Los Angeles Clippers head coach Doc Rivers has been the leading voice from inside the NBA bubble as the league and its players grapple with social justice issues.
It was appropriate that he was one of the first to speak Friday after the NBA and players union announced their plan to resume play after three days of postponed games amid a player walkout to protest the Jacob Blake shooting.
Rivers spoke with reporters Friday afternoon and gave an inside look into the talks between players, ownership and commissioner Adam Silver as they worked out a solution that allowed for the resumption of play alongside addressing larger societal issues.
“The players and the owners are partners,” Rivers said. “It didn’t have to be a contentious meeting, and it wasn’t. Adam and the owners were on board with most of it or all of it. And even the things that they didn’t come to an agreement on, they discussed.”
NBA’s collaboration a stark contrast to other leagues
Rivers words reflect a longstanding truth about the NBA. One of the league’s greatest strengths is the relationship between labor and management alongside Silver’s leadership. That strength and communication between parties has resulted in the overwhelming success of the bubble that has set the standard for the resumption of sports amid the pandemic.
Contrast the NBA’s approach with the bickering between management and labor and the divisive leadership of commissioner Rob Manfred leading up to MLB’s shortened season. Then compare the success of the NBA’s restart with baseball’s outbreak of COVID-19 cases that spread across multiple teams almost as soon as play resumed.
The NBA has also largely supported players and coaches using their platforms to advocate for social justice causes. It’s a stark contrast to the dysfunction of the NFL that blackballed Colin Kaepernick and only recently admitted it was wrong amid overwhelming external pressure in the aftermath of Floyd’s death at the hands of Minneapolis police.
Rivers: Players, league needed the break
Wednesday’s walkout wasn’t simply about enacting change — though that was a more than significant piece of it. But players were reeling. Emotions were high as players entered the bubble amid a deadly pandemic, locked away from their family and friends. Some struggled with whether they should be there to begin with as the race reckoning in the aftermath of George Floyd’s death carried on in their home communities.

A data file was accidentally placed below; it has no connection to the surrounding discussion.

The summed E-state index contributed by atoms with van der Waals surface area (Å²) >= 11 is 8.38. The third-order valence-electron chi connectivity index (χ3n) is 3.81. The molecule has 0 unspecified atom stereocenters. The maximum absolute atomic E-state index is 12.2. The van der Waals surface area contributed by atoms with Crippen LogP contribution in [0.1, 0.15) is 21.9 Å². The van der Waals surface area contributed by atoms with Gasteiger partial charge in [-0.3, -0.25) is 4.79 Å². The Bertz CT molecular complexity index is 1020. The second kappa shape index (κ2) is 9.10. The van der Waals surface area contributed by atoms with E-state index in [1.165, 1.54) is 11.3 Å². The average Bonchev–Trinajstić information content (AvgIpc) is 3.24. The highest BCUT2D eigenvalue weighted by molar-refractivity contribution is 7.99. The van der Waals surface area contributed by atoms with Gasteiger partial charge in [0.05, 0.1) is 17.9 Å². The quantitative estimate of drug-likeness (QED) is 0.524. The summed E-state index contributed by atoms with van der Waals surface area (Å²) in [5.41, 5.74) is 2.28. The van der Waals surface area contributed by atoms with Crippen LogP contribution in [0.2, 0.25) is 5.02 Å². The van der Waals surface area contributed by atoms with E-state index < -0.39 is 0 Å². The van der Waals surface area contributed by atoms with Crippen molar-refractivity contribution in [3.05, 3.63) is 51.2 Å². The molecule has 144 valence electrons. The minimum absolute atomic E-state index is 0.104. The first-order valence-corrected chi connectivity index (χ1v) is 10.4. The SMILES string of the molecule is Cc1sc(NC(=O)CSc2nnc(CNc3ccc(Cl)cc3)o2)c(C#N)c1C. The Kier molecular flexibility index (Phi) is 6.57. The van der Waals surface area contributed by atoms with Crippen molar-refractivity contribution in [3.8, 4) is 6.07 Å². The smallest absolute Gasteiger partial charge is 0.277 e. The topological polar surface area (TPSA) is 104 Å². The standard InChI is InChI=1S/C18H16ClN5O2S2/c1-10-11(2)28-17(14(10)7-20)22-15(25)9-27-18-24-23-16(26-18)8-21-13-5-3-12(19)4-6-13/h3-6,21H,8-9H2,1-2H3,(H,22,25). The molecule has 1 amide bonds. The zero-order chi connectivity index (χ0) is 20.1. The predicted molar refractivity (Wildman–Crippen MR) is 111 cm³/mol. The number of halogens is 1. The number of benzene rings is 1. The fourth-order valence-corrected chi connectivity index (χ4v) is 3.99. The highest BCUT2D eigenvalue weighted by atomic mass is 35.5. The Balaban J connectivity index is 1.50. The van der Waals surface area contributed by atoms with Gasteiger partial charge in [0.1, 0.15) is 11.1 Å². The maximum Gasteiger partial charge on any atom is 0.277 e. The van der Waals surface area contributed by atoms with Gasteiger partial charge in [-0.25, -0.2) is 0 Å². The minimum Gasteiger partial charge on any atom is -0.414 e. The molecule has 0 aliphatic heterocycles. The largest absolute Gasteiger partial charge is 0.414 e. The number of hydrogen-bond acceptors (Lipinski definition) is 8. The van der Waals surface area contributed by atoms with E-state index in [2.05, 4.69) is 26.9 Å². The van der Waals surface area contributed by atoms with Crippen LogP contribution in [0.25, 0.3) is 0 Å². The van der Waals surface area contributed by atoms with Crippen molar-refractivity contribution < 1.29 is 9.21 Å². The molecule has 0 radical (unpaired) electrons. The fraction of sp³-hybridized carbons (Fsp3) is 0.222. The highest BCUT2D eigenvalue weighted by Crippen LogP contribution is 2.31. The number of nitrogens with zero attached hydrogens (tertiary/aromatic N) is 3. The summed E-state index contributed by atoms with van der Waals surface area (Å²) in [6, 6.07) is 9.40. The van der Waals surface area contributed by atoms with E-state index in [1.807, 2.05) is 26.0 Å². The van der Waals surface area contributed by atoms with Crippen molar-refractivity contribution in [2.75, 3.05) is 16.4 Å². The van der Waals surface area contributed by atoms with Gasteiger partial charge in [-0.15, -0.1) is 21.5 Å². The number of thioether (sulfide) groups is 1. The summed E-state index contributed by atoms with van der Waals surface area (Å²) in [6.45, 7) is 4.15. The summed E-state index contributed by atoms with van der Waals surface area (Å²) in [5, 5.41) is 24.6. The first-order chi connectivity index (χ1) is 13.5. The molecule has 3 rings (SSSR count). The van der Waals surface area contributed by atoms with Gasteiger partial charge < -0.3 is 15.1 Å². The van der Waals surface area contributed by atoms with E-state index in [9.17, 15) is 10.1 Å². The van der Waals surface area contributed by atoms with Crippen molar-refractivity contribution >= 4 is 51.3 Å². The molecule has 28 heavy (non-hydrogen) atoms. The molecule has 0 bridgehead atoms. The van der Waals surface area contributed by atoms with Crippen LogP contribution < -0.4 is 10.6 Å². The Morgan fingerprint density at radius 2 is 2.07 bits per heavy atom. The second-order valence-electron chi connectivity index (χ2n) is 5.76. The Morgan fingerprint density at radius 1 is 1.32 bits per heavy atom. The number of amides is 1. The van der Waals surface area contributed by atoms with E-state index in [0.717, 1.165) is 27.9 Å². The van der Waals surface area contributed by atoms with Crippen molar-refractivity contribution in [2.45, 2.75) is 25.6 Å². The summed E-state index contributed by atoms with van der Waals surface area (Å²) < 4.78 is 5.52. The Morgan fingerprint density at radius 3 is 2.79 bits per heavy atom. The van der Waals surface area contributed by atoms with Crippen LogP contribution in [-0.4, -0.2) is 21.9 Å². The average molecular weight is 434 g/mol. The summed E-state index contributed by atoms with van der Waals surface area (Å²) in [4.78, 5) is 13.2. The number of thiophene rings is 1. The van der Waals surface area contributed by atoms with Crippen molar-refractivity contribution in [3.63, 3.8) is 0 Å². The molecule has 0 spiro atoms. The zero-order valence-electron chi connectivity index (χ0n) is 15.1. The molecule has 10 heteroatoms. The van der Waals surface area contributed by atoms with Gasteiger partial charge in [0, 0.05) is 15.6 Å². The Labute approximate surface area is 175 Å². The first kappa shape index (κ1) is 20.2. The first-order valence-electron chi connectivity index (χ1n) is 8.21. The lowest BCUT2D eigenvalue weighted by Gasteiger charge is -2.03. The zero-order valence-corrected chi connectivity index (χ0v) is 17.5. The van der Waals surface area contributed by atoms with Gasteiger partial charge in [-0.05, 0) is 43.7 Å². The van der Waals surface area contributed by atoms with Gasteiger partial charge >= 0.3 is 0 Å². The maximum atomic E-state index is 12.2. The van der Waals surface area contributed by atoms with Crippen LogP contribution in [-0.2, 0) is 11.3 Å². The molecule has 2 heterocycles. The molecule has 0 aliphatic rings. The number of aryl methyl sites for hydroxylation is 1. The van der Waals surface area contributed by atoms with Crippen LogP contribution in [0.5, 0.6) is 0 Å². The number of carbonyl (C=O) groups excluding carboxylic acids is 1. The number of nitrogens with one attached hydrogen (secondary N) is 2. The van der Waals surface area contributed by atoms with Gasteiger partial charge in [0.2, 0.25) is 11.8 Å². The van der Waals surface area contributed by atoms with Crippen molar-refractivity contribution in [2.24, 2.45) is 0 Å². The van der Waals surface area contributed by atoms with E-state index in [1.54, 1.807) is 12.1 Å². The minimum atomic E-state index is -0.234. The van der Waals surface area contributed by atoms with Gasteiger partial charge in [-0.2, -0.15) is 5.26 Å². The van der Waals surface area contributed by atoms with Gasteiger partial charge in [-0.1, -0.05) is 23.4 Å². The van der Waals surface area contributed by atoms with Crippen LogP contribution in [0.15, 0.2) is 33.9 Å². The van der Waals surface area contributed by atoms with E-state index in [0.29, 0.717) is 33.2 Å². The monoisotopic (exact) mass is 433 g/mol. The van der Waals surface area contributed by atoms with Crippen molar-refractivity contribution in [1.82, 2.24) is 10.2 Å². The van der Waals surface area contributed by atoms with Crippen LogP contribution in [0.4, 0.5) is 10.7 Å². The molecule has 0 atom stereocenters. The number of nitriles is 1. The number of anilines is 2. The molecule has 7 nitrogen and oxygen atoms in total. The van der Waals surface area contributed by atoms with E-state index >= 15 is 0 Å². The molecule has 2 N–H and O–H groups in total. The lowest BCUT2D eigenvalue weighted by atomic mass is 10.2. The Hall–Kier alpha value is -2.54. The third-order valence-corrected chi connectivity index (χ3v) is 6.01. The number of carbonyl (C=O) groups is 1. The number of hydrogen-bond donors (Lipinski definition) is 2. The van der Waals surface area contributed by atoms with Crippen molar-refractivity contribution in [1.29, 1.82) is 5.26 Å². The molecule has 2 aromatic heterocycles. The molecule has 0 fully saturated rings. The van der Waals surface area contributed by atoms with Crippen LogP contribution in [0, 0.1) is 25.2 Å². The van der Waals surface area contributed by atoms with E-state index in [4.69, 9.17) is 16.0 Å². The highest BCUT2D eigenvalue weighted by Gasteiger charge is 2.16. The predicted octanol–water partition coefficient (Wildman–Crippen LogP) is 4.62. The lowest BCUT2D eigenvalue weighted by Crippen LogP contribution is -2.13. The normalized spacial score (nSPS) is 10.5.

When police in Kenosha, Wisconsin, shot Blake several times in the back leaving the 29-year-old father of three paralyzed form the waist down, according to his family, emotions that were simmering reached a boiling point. Yahoo Sports’ Chris Haynes reported prior to the walkout that “a sizable faction of players” inside the bubble were “psychologically distraught” after police shot Blake.
Rivers put those emotions into perspective on Friday while working in a larger point about the fight outside the NBA bubble.
“The key to this thing is we all needed to take a breath,” Rivers said of the hiatus. “We needed a moment to breathe. It’s not lost on me that George Floyd didn’t get that moment.
“But we did. And we took it. And the players took it. And they got to refocus on the things they wanted to focus on outside of their jobs.”
The NBA will resume its postseason on Saturday. Players will take the court once again having taken a stand off it. They will do so having created a social justice coalition and compelled the NBA to open its arenas as polling places for the upcoming November elections.
But larger issues remain unresolved. And, of course they do. A walkout of basketball players wasn’t going to change the world over the course of three days.
As Rivers put it, that’s not the point.
“It's not the NBA's job to solve the world,” Rivers said. “It's the NBA's job to be part of the world.”
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